In general, we only know that $$D=\operatorname{End}_{\mathfrak{g}}(V)$$ is a finite-dimensional division algebra over $$\mathbb{F}$$, and it may be the case that $$W$$ does not have the same dimension as a representation of the form $$V\otimes D^{n}$$ as above. However, we can consider the map $$\psi\colon V\otimes D^{n}\to W$$ given by $$v\otimes (g_{1},\dots,g_{n})\mapsto \sum_{i=1}^{n}g_{i}(v)$$, and the argument from before would imply that invariant subspaces of $$W$$ are now of the form $$\psi(V\otimes U)$$, where $$U$$ is an $$\mathbb{F}$$-vector subspace of $$D^{n}$$.

Is my argument correct? Is there a neater way to write down a general invariant subspace when $$D\neq \mathbb{F}$$?

• You almost show but don't quite (unless I've misunderstood) that an invariant $E \subset V^{\oplus n}$ must be of the form $V^{\oplus k}$ for some $k \leq n$ and this is indeed the case. Of course it doesn't have to align with the original decomposition as the natural "diagonal" example $\{(v,v)| v \in V\} \subset V \oplus V$ would show but otherwise we are done. Then of course such a subspace can also be written $E \cong V^{\oplus k} \cong V \otimes \mathbb{F}^k$ where $\mathbb{F}^k$ is understood as a trivial representation. Jul 19, 2023 at 15:59
• Indeed, a general invariant subspace $E\subseteq V^{\oplus n}$ is isomorphic to $V^{\oplus k}$. I don't say it explicitly, but I did prove that when $E$ is irreducible, then it is isomorphic to $V$, from which the other isomorphism follows. I am interested in understanding how $E$ can be embedded into $V^{\oplus n}$, so just knowing the isomorphism class of $E$ is not enough for what I want. Jul 19, 2023 at 16:04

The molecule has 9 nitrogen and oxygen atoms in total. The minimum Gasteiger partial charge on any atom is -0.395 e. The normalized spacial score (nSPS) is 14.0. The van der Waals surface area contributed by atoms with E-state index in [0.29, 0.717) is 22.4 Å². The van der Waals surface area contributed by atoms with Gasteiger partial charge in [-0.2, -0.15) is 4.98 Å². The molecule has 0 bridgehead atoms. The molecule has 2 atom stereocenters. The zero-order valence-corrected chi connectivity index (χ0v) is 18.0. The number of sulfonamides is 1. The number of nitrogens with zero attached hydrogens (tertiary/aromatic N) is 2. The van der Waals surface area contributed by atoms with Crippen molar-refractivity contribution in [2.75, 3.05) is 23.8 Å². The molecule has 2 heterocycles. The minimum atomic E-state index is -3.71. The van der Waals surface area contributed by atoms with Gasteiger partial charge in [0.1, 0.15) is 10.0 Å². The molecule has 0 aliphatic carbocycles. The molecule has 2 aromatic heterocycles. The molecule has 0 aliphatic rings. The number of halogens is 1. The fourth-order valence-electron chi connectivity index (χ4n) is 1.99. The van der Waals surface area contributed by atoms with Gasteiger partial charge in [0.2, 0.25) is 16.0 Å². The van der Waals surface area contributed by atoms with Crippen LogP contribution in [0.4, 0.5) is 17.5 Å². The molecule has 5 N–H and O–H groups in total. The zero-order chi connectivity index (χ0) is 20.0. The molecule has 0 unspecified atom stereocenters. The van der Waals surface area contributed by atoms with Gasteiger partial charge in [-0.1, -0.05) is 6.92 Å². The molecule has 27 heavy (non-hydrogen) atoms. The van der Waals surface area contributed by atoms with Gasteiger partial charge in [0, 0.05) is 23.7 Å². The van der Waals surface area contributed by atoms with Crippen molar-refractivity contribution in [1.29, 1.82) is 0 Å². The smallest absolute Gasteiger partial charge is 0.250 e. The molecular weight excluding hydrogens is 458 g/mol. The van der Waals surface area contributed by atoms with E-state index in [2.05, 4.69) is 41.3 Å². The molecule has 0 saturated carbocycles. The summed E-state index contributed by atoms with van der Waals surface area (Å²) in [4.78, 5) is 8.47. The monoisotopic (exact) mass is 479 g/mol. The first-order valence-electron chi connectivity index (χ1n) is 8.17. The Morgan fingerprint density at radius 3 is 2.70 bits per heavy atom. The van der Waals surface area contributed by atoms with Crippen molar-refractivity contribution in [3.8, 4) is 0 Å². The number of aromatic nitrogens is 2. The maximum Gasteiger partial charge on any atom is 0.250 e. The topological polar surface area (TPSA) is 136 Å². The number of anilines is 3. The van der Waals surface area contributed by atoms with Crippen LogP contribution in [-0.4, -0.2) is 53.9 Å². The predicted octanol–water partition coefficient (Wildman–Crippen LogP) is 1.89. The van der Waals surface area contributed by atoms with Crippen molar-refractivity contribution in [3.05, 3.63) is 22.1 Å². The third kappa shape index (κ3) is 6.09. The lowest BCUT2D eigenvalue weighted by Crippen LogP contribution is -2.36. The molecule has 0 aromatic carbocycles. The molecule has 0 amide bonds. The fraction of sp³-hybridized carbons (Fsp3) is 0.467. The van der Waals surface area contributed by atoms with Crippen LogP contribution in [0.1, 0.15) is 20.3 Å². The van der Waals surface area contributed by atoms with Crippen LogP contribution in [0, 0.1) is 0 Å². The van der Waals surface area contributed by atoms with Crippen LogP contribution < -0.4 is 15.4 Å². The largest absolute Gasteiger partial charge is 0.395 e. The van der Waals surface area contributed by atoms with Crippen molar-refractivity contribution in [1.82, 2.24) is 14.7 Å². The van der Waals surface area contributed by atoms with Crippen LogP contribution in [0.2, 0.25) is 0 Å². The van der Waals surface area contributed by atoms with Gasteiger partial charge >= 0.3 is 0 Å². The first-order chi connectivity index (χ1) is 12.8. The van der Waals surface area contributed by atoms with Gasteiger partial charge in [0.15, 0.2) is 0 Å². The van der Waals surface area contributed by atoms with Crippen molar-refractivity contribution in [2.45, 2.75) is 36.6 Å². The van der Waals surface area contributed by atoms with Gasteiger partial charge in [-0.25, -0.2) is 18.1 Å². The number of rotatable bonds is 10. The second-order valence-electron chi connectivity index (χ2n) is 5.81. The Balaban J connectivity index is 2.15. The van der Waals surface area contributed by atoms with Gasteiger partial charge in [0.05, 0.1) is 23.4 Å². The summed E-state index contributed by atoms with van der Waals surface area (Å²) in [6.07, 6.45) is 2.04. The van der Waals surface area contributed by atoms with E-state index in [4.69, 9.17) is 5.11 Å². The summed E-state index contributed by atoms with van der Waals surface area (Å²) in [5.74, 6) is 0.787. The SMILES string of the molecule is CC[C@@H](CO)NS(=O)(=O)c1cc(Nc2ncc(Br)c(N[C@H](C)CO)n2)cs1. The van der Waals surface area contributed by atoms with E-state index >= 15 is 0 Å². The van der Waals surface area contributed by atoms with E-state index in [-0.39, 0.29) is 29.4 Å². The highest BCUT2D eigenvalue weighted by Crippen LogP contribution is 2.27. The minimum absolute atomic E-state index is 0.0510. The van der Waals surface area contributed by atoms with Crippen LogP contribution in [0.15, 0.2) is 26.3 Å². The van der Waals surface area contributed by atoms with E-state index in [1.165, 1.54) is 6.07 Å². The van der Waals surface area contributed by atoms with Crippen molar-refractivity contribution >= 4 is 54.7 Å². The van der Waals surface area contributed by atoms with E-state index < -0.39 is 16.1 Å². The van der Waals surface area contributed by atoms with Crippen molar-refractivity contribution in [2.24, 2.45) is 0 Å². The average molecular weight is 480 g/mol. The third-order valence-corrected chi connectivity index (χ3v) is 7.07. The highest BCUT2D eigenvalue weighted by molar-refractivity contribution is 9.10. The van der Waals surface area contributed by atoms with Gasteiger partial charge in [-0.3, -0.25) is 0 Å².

I am not sure whether this is what you are looking for, but for $$\mathbb F=\mathbb C$$ things can be understood very well in terms of highest weight vectors. Take the decomposition $$\mathfrak g=\mathfrak n_-\oplus\mathfrak h\oplus\mathfrak n_+$$, where $$\mathfrak h$$ is a Cartan subalgebra and $$\mathfrak n_+$$ ($$\mathfrak n_-$$) is the sum of all positive (negative) root spaces. Then for any representation $$W$$ you call a vector $$w\in W$$ a highest weight vector of weight $$\lambda\in\mathfrak h^*$$ if and only if $$\mathfrak n_+\cdot w=0$$ and $$H\cdot w=\lambda(H)w$$ for any $$H\in\mathfrak h$$. Then it is easy to see that any finite dimensional representation contains at least one highest weight vector and for an irreducible representation $$V$$, the space of highest weight vectors is one-dimensional. The corresponding weight $$\lambda$$ then determines $$V$$ up to isomorphism (and there is an irreducible $$V$$ for a given $$\lambda$$ if and only if $$\lambda$$ is dominant and algebraically integral). It then follows that for an isotypical representation $$W\cong V^{\oplus n}$$ the space of highest weight vectors is $$n$$-dimensional (and all vectors in there have the same weight $$\lambda$$) and the $$\mathfrak g$$-invariant subspaces of $$W$$ are in bijective correspondence with linear subspaces in the space of highest weight vectors. (Similarly, the space of $$\mathfrak g$$-equivariant maps between two isotypical representations is isomorphic to the space of all linear maps between the spaces of highest weight vectors.) For a general representation $$W$$ of $$\mathfrak g$$ you can then define a decomposition into isotypical components. The isotypical component of weight $$\lambda$$ is most easily defined as the $$\mathfrak g$$-reprsentation generated by the subspace of highest weight vectors of weight $$\lambda$$. As above, invariant subpaces of $$W$$ are then in bijective correspondece with families of linear subspaces in the spaces of highest weight vectors of some fixed wight.
Over $$\mathbb F=\mathbb R$$ you can use similar arguments based on complexifications, but things certainly get a bit more complicated there (and I am not sure whehter there is a universal explicit answer).